News // 21 News by GoSee
Here comes the absolute must-have magazine for the crisis! Already back in January, when the Corona virus was still some far away thing in the even farther away city of Wuhan, Max Siedentopf – artist, photographer, director and freelance art director – began constructing face masks in his London apartment using only readily available objects. Inspired by alternative masks he had seen on the Internet, the creative came up with a critical and humorous approach to the topic. Practicing self-isolation, he sculpted towers with tin cans, stitched together haute couture costumes, crafted monsters or laid traps while inventing bizarre alternatives to toilette paper or making sandals from strawberry jam. But that’s not all: He also published all of his activities on Instagram and invited followers to present their own versions of his works.
The most bizarre sculptures and weirdest scenes have now been compiled in a book at Hatje Cantz. This handy survival guide consists of different chapters that shed an ironic light on the process of getting by at home alone, whether one has chosen to isolate or has been ordered to: From “invent a new meal” to “make a painting using toothbrush” or even “balance all your beauty products” – it’s all there. His work is less about perfect aesthetics. What’s most important to him is the idea, whether he is photographing, designing or shooting a film.
He grew up in Windhoek (Namibia) and lived afterward in Berlin, LA and Amsterdam before moving to London. From 2013 to 2020, he was Creative Director at the agency KesselsKramer and became the youngest partner of the agency at only 25. He is the founder of art magazine Ordinary, which appears quarter-annually. More information and an ARTE Tracks video are available via ART ON THE BEAT by Hatje Cantz. And take a look at his website for more of his crazy projects.
Max Siedentopf ‘Home Alone Survival Guide’ (Editor: Nadine Barth, design by Max Siedentopf, English, 2020. 104 pages, 210 ills., ISBN 978-3-7757-4796-7)
07.05.2020 show complete article
Lyles & King is pleased to present the first New York solo exhibition of London-based artist Jessie Makinson (b. 1985), Dangerous Pleasing – if only for online viewing.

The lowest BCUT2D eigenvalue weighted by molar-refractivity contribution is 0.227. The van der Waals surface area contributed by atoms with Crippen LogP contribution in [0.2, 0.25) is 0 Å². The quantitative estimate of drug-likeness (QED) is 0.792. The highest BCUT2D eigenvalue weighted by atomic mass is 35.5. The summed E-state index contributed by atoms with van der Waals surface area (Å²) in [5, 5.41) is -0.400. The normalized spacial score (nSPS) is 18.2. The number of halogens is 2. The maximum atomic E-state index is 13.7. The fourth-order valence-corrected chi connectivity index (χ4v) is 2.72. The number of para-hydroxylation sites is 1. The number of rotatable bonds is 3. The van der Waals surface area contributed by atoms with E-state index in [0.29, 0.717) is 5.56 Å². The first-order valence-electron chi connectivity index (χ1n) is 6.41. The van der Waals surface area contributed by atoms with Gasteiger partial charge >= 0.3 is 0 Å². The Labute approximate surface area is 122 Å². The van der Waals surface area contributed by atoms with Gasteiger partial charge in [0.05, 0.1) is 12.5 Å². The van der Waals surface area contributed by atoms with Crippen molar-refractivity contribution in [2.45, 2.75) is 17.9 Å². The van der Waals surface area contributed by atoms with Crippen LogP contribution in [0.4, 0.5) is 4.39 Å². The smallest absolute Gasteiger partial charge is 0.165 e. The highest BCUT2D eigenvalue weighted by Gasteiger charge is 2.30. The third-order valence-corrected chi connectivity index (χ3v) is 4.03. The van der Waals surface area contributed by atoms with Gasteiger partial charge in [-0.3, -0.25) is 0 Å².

The gallery on the artist: “Teasing threads from art history and literature, Jessie Makinson re-addresses a patriarchal past from a female perspective. Plucking themes and narratives from historical precedent, she creates a bold new context for the motifs she selects. Vivid colors describe tense, erotic scenes in which women are dangerous active participants, not passive permission givers. Makinson’s characters practice rituals, they embrace, plot and conspire. They hold sexual power and disrupt expectations, inhabiting a universe that surprises, delights and tests its audience.”
And Kate Neave continues: “Makinson’s characters seem motivated by jealousy, narcissism, and, desire. Her paintings bring to mind conspiracies and betrayals, invoking plot lines that could equally have been plucked from Tudor England or Instagram stories.”
About – Jessie Makinson (b.1985, London) has had recent solo exhibitions at Fabian Lang, Zurich, CH, and Galería OMR, Mexico City, MX. Her work has been exhibited in group exhibitions including No Patience for Monuments at Perrotin, Seoul, KR (2019); In the Company Of, curated by Katy Hessel at T.J. Boulting, London, UK (2018); Dead Eden at Lyles & King, New York, US (2018); BioPeversity at Nicodim Gallery, Los Angeles, US (2018); Formal Encounters at Nicodim Gallery, Bucharest, HU (2018); Breaking Shells, curated by Justine Do Espirito Santo at The Koppel Room, London, UK (2018); and Fake French at Roman Road, London, UK (2016). Upcoming exhibitions include I See You at Victoria Miro, London, UK, and Kunstverein Dresden. She lives and works in London. GoSee: lylesandking.com
02.04.2020 show complete article
‘Some Kind of Heavenly Fire’ is Maria Lax’s first monograph. Inspired by her grandfather’s book, she combines her own photography with family archive and newspaper cuttings. Using these elements, the book weaves together a delicate and ambiguous narrative about a small town with a big secret.
“I’m from a small town in Northern Finland surrounded by a vast, sparsely populated wilderness. Most pass through the town on their way someplace else without ever knowing it was a hotspot for UFO sightings in the 1960s.
Unaware of this history myself, it wasn’t until I read my grandfather’s book that I learned of the incredible stories of supernatural events, bravery and struggle against hardship in what is a largely barren land. Already suffering from dementia, he was unable to answer any of the questions I had, so I went looking for answers. I turned to the people who had seen the mysterious lights, to newspaper archives and my family’s photo albums from the era.
The UFO sightings coincided with a time of great struggle for Northern Finland. People flooded from the countryside into the cities in search of jobs, leaving abandoned houses scattered across this beautiful but harsh landscape. It’s no wonder that the UFO sightings embodied a fear of the future, the unknown and the inexorable shift in lifestyles and livelihoods going on around them. Some reacted to the mysterious lights with fear, some took them as a sign they were not alone.”
– Maria Lax
About – Maria Lax is a Finnish-born, London-based photographer and a winner of Female in Focus 2019 (Single Image category, femaleinfocus.com). Last year, Lax signed with Stem Agency and published her first photobook, Some Kind of Heavenly Fire, with Setanta Books. GoSee:
setantabooks.com//some-kind-of-heavenly-fire & maria-lax.com.
05.03.2020 show complete article